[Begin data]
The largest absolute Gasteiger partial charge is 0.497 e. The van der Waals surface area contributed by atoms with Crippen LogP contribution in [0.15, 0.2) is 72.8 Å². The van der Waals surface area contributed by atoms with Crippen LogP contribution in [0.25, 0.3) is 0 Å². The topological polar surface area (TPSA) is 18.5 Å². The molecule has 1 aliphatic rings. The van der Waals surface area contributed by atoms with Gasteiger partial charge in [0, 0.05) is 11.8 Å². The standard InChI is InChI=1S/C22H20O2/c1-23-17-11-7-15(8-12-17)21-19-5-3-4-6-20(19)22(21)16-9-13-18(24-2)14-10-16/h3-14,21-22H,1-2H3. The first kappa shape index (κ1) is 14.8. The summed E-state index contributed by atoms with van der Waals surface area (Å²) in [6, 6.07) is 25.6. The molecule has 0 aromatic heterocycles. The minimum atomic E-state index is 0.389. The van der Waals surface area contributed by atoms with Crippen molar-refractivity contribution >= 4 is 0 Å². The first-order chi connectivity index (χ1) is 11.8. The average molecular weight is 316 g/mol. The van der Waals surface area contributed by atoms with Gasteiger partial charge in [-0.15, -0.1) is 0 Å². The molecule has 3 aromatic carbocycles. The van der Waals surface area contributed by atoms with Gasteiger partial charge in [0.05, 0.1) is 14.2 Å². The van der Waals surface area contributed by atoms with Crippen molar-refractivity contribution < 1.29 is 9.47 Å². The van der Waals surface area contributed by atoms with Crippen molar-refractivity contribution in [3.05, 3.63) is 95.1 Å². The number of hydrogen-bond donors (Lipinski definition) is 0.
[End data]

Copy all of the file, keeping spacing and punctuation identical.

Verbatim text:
The largest absolute Gasteiger partial charge is 0.497 e. The van der Waals surface area contributed by atoms with Crippen LogP contribution in [0.15, 0.2) is 72.8 Å². The van der Waals surface area contributed by atoms with Crippen LogP contribution in [0.25, 0.3) is 0 Å². The topological polar surface area (TPSA) is 18.5 Å². The molecule has 1 aliphatic rings. The van der Waals surface area contributed by atoms with Gasteiger partial charge in [0, 0.05) is 11.8 Å². The standard InChI is InChI=1S/C22H20O2/c1-23-17-11-7-15(8-12-17)21-19-5-3-4-6-20(19)22(21)16-9-13-18(24-2)14-10-16/h3-14,21-22H,1-2H3. The first kappa shape index (κ1) is 14.8. The summed E-state index contributed by atoms with van der Waals surface area (Å²) in [6, 6.07) is 25.6. The molecule has 0 aromatic heterocycles. The minimum atomic E-state index is 0.389. The van der Waals surface area contributed by atoms with Crippen molar-refractivity contribution >= 4 is 0 Å². The first-order chi connectivity index (χ1) is 11.8. The average molecular weight is 316 g/mol. The van der Waals surface area contributed by atoms with Gasteiger partial charge in [-0.15, -0.1) is 0 Å². The molecule has 3 aromatic carbocycles. The van der Waals surface area contributed by atoms with Gasteiger partial charge in [0.05, 0.1) is 14.2 Å². The van der Waals surface area contributed by atoms with Crippen molar-refractivity contribution < 1.29 is 9.47 Å². The van der Waals surface area contributed by atoms with Crippen molar-refractivity contribution in [3.05, 3.63) is 95.1 Å². The number of hydrogen-bond donors (Lipinski definition) is 0.